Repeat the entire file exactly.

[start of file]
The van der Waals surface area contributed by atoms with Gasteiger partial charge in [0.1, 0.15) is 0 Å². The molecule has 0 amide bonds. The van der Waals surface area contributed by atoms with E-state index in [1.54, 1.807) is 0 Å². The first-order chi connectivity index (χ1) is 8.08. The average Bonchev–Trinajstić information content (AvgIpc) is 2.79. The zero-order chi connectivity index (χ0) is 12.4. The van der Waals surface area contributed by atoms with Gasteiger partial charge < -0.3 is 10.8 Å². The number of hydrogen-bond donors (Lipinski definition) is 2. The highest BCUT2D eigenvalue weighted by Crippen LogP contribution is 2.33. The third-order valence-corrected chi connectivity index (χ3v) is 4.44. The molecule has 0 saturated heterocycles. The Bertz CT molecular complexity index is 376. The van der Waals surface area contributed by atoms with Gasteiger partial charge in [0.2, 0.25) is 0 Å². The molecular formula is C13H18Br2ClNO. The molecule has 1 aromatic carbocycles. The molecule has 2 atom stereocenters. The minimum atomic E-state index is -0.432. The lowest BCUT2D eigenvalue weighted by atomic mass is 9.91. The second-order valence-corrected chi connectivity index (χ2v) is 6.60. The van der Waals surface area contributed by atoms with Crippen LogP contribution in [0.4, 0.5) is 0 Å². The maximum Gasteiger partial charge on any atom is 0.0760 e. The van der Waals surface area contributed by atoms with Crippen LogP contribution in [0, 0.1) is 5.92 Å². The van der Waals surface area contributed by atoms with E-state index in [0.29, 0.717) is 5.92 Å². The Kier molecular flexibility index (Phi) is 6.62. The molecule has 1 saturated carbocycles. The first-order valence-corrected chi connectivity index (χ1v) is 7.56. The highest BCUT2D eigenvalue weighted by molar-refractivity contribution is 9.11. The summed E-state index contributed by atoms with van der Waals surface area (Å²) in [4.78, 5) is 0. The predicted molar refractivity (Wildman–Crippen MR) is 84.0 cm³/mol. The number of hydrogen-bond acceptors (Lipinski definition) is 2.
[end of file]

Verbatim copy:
The van der Waals surface area contributed by atoms with Gasteiger partial charge in [0.1, 0.15) is 0 Å². The molecule has 0 amide bonds. The van der Waals surface area contributed by atoms with E-state index in [1.54, 1.807) is 0 Å². The first-order chi connectivity index (χ1) is 8.08. The average Bonchev–Trinajstić information content (AvgIpc) is 2.79. The zero-order chi connectivity index (χ0) is 12.4. The van der Waals surface area contributed by atoms with Gasteiger partial charge < -0.3 is 10.8 Å². The number of hydrogen-bond donors (Lipinski definition) is 2. The highest BCUT2D eigenvalue weighted by Crippen LogP contribution is 2.33. The third-order valence-corrected chi connectivity index (χ3v) is 4.44. The molecule has 0 saturated heterocycles. The Bertz CT molecular complexity index is 376. The van der Waals surface area contributed by atoms with Gasteiger partial charge in [0.2, 0.25) is 0 Å². The molecular formula is C13H18Br2ClNO. The molecule has 1 aromatic carbocycles. The molecule has 2 atom stereocenters. The minimum atomic E-state index is -0.432. The lowest BCUT2D eigenvalue weighted by atomic mass is 9.91. The second-order valence-corrected chi connectivity index (χ2v) is 6.60. The van der Waals surface area contributed by atoms with Crippen LogP contribution in [0.4, 0.5) is 0 Å². The maximum Gasteiger partial charge on any atom is 0.0760 e. The van der Waals surface area contributed by atoms with Crippen LogP contribution in [0, 0.1) is 5.92 Å². The van der Waals surface area contributed by atoms with E-state index in [0.29, 0.717) is 5.92 Å². The Kier molecular flexibility index (Phi) is 6.62. The molecule has 1 saturated carbocycles. The first-order valence-corrected chi connectivity index (χ1v) is 7.56. The highest BCUT2D eigenvalue weighted by molar-refractivity contribution is 9.11. The summed E-state index contributed by atoms with van der Waals surface area (Å²) in [4.78, 5) is 0. The predicted molar refractivity (Wildman–Crippen MR) is 84.0 cm³/mol. The number of hydrogen-bond acceptors (Lipinski definition) is 2.